The last event we had for teens this summer was a Teen Carnival and to my major disappointment, no teens came.  We had one child show up near the end and asked if she could participate.  We had planned fun things so I definitely thought were would have good attendance, but for some reason, we didn’t.  We hired a caricaturist and a face painter/balloon artist and had games, crafts, and refreshments.  We even advertised that the door prize winner would get to throw a pie in my face.  Since only one child showed up, she was automatically the lucky winner and she greatly enjoyed doing that.  We decided to attribute the lack of attendance to the weather.  Even though the carnival was held inside, it was 103 degrees that day and we feel like most teens were staying at home or were at the town pool.  It was disappointing because we advertised so heavily, but staff enjoyed the event (especially the caricaturist). 

Despite low attendance at some of the teen events, we had a great Summer Reading Program.  This grant allowed us to do things we’ve never been able to do and many teens and parents said that this was the best Summer Reading Program we’ve had in years.  Again, we would like to thank YALSA and the Dollar General Literacy Foundation for making it happen.

 

My name is Kelsey Fitzgerald and I am the Youth Librarian for Ozark Regional Library, headquartered in Ironton, Missouri.  I have been in this position for one year and have absolutely loved it!  After working in larger city libraries for several years, it is a wonderful change to be in a rural library system.  My passion is lifelong learning and with this job, I am able to instill a love of reading and learning into children at the very beginning of their lives.

2017 Summer Learning @ the Henry Carter Hull Library in Clinton, Connecticut

The Henry Carter Hull Library in Clinton Connecticut was excited to be a recipient of a 2017 Summer Learning Grant generously funded by Dollar General Store.   A recent survey revealed the youth population in our community speaks a total of eight different languages and supported  the fact our library has a growing ELL population. This statistic also points to a steady increase in students who are struggling socially and emotionally with the cultural transition. Because of this dynamic, the focus of our Summer Learning program had four components:  develop daily activities that build strong peer to peer relationships, foster respect for diversity, integrate teens new to the community, and provide quality summer learning STEAM oriented programs that foster connected learning.  Of course we wanted to accomplish all this while promoting the library as a place to have fun and meet new friends.  With multiple objectives I decided to offer a different activity every day of the week for 9 weeks with the hope of attracting teens with diverse interests and experiences into the library.   Here is an overview of some of the different programs we hosted this summer.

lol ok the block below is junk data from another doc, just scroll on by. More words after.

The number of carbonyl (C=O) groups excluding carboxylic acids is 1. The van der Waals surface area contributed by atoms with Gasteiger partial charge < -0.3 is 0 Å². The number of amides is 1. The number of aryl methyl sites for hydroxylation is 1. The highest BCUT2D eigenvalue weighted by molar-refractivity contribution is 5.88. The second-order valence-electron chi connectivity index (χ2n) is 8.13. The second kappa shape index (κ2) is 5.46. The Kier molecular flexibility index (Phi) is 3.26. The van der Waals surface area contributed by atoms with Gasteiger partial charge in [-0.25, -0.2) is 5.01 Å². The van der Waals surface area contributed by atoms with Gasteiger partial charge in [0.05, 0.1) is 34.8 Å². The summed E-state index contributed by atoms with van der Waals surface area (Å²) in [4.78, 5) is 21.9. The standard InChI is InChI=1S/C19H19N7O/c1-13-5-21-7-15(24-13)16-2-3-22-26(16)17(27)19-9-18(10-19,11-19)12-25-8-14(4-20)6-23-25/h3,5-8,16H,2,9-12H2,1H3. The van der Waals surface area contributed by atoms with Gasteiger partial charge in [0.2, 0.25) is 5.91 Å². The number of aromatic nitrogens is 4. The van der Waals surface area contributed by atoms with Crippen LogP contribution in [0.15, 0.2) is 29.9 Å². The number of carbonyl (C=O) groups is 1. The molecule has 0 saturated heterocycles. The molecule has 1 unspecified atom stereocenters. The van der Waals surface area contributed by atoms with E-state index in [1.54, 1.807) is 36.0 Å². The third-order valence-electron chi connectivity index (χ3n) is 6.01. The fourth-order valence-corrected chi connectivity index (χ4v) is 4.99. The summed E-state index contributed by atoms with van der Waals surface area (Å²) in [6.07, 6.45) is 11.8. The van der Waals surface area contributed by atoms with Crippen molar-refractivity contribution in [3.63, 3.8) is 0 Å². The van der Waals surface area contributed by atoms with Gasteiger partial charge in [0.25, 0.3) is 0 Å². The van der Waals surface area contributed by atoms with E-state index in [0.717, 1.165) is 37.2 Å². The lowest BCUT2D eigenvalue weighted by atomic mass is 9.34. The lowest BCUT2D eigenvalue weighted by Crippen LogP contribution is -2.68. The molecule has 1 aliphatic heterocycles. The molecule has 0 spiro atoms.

We had great success with our Make It Monday program which was super fun and interactive. Some of the activities offered in this weekly program provided an opportunity to discuss the science behind our creations, such as our slime and bath bomb projects.  Other Make It activities, such as the sharpie sneakers, upcycled tee shirt tote, and tie-dye tee allowed teens to express their creative side and have fun together. 

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STEM Summer Programs @ Dorr Township Library: Dollar General Grant Winner

We were very excited when we found out that we won the YALSA/Dollar General grant! As soon as I found out we won the grant, I knew for sure what one of the programs had to be (it was geodes). We used this grant to fund 4 STEM programs for our Summer Reading Program: make your own Solar Induction oven, 2 Eclipse classes to get ready for the eclipse and a Geode program where participants could have their geode broken open for them and then take home!